Food&Drink News&Reviews For more food and drink visit www.list.co.uk/food-and-drink
SIDE DISHES NEWS TO NIBBLE ON
AN INSTITUTION in Edinburgh’s New Town, the Wally Dug pub is kicking off celebrations this January for the 200th anniversary of a licensed premises on the spot. To mark the occasion, they’ve had a modest refurb, launched a cocktail list and are starting to do a bit more food.
THE SCOTCH Malt Whisky Society, which has private club status but bottles some
fascinating whiskies from single casks, has established a partnership with Hotel du Vin and Malmaison, with SMWS bottlings now available at 15 hotel spots around the UK including One Devonshire Gardens, Hotel du Vin Edinburgh and Aberdeen’s Malmaison. NEW YEAR, new cheese. Scottish cheesemaking is broadening its horizons all the time, with the latest arrival made by Humphrey Errington’s daughter Selina. Corra Linn is a six-month matured hard cheese made from unpasteurised ewe’s milk and modelled on Spanish Manchego. It’s available from Clarks Speciality Food.
BAR CRAWLER THE TIKI BAR 214 Bath Street, Glasgow
Inspired by the Polynesian-style cocktail bars that began in 1930s America, Glasgow’s first tiki bar – and Scotland’s only – is bringing some tropical escapism to the city’s dark wintry nights. There’s a range of potent fruity concoctions such as the Mai Tai, Zombie (two max per person) and Glasvegas Kiss, all served up in various ceramic tiki mugs and punch bowls. (Jay Thundercliffe)
The same Marlayne? One of Edinburgh’s much-loved French restaurants has relocated its second branch to a radically different part of town. Gemma Harris paid a visit
I f you’re familiar with Café Marlayne’s cosy Thistle Street the barn-like restaurant, proportions of their latest venture on Antigua Street may come as a surprise. High, white-washed walls, supersized glitterball and bold Ikea lampshades mean the new branch feels at odds with their unashamedly old-fashioned bistro food and copious quantities of candles and gilt-framed oils. Overall, the 80-seat interior is more Stockholm warehouse than Parisian hole-in-the-wall.
Nevertheless, the departure is deliberate. Having closed their second venue in Old Fishmarket Close off the Royal Mile, owners Islay Fraser and Marcelline Levicky hope to hook more passing trade here with a fluid all- day format. They’re opening for full Scottish breakfast and salmon and eggs from 9am to midday, and selling sandwiches, cakes and coffees from a small café at the front. There’s even free wi-fi to tempt iPad malingerers. As for lunch and dinner, c’est le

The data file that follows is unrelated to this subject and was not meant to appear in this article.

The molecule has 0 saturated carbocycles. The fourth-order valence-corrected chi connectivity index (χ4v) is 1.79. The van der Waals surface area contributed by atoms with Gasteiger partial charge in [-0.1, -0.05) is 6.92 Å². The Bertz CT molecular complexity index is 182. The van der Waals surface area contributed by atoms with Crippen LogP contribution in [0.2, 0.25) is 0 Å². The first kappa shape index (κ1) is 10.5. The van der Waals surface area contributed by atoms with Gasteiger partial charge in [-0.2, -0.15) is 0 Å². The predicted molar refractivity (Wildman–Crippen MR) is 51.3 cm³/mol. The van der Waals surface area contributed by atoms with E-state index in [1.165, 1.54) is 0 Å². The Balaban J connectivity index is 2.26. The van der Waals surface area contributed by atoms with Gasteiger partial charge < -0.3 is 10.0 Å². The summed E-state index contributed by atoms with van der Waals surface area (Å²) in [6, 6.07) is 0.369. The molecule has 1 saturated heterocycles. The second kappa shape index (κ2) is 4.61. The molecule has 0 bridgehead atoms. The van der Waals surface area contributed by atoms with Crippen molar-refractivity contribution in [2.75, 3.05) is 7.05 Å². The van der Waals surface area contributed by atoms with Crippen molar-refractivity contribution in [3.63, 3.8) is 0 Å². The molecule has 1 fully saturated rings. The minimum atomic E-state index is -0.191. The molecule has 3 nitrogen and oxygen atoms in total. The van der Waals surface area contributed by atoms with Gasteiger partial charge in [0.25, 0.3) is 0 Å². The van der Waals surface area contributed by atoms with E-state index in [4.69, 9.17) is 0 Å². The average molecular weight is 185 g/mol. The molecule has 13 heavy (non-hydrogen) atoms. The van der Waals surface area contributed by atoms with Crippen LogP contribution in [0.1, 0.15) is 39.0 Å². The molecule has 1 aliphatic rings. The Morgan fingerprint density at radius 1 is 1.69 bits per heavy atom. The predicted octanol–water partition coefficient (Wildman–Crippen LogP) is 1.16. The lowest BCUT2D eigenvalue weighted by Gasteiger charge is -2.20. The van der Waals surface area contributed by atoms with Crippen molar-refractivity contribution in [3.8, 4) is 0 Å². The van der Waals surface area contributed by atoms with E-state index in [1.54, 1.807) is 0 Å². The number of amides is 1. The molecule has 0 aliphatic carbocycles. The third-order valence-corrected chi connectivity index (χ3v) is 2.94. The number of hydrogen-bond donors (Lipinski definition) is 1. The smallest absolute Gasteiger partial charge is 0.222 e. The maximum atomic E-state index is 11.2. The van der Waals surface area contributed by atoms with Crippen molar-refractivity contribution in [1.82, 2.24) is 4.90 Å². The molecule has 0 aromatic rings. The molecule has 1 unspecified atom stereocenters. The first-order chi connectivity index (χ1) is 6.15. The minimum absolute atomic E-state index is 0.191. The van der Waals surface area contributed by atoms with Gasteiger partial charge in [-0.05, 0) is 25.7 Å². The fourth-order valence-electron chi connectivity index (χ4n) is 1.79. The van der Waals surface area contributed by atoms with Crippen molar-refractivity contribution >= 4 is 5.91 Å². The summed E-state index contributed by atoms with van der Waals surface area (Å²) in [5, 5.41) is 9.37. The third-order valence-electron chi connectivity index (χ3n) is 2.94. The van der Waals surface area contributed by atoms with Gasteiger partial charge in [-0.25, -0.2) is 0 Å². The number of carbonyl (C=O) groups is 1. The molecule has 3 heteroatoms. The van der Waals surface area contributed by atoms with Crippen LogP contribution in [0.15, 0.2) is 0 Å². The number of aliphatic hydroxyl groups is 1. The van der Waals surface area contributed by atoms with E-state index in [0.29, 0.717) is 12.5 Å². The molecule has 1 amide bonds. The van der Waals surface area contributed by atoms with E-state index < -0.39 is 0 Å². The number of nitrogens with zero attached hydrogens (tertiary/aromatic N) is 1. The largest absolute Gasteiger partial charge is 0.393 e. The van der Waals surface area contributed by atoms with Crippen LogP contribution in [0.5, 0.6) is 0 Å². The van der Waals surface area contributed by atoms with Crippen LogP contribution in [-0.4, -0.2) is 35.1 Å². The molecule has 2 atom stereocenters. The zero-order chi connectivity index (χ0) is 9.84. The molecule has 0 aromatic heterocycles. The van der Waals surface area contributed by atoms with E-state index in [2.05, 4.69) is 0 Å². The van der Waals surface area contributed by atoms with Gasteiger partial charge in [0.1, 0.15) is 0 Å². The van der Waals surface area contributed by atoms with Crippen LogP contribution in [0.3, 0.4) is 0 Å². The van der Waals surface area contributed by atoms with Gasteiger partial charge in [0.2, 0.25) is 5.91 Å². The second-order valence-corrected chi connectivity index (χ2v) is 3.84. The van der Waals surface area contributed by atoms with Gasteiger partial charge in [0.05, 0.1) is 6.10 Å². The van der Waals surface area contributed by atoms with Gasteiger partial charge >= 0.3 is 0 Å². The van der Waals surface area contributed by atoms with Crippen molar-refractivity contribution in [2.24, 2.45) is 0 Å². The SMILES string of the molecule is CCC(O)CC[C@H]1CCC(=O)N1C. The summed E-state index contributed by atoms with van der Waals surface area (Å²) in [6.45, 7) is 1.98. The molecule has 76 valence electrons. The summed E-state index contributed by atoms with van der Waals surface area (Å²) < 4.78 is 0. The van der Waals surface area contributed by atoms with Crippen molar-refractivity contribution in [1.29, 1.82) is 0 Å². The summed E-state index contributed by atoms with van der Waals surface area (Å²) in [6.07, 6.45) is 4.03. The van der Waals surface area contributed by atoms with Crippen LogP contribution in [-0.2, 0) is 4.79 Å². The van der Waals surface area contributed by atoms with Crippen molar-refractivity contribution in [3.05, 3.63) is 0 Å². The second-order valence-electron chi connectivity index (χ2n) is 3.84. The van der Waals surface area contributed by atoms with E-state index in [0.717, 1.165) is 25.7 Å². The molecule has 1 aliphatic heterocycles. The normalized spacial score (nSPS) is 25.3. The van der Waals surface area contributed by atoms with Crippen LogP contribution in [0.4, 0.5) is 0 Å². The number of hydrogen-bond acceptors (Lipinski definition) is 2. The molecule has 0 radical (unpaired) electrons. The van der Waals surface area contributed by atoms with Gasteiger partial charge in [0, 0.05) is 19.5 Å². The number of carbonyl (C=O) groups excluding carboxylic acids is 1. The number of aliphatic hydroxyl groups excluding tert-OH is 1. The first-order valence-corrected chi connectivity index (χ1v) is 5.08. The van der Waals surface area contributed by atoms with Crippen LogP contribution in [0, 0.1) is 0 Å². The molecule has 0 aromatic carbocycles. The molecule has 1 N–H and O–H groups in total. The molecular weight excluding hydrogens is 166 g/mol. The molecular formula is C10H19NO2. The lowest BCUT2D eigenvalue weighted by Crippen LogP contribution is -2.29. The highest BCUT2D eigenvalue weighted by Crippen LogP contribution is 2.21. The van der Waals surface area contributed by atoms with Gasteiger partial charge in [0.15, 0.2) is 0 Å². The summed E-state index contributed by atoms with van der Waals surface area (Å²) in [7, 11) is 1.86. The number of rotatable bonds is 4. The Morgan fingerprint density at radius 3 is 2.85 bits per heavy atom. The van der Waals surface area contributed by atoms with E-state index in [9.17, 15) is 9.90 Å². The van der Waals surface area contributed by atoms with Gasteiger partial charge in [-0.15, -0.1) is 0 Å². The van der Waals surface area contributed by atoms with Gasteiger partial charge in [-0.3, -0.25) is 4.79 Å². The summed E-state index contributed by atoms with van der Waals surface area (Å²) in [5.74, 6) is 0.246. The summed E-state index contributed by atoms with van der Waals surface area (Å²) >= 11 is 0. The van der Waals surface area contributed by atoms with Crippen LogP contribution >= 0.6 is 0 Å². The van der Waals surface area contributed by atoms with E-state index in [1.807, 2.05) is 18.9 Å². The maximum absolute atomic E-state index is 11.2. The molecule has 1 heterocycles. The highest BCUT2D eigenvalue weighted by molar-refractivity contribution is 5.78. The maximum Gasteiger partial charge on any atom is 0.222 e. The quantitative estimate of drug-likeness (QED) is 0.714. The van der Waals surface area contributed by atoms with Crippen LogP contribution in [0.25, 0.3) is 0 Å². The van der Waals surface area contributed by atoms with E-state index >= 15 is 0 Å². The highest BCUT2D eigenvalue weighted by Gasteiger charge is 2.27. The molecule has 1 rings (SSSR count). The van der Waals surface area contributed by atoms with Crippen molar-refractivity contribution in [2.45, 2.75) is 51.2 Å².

20 THE LIST 6–20 Jan 2011
Good meat, especially Scottish beef and lamb dishes Spacious interior suits daytime buzz but not evening intimacy
comfort food. The menu is pretty much a carbon copy of Thistle Street’s and remains good value. Unsurprisingly, given the location opposite the Playhouse and Omni centre, they’re also offering pre- theatre dinner deals (5pm to 7pm). Mains such as rib-eye steak with blue-cheese butter, roast duck breast in rich port gravy, and rack of lamb, are cooked pink and tender. Portions are generous and all come with a side of greens and
creamy, garlic-scented potato dauphinoise.
Seafood can be hit and miss: a starter of seared king scallops proves underdone and watery and mussels in garlic and Pernod too small to fare well under a hot grill. Desserts won’t win prizes for subtlety but they’re good, sweet and filling: the baked vanilla and honey cheesecake, in particular, has just the right wobble. If the sight of those hefty puddings defeats you, there’s always the cheese board from IJ Mellis. A trad French bistro that wants to be a hip, loft-style café . . . if it’s trying to be all things to all people it’s understandable in its early days. Just a few tweaks to lighting and layout and it may well happen.
CAFÉ MARLAYNE www.cafemarlayne.com
13 Antigua Street, Leith Walk, Edinburgh, 0131 558 8244
Food served Mon–Thu 10am–10pm; Fri 10am–11pm; Sat 9am–11pm; Sun 9am–10pm. Ave. price two course meal £10.50 (set lunch) / £17 (dinner)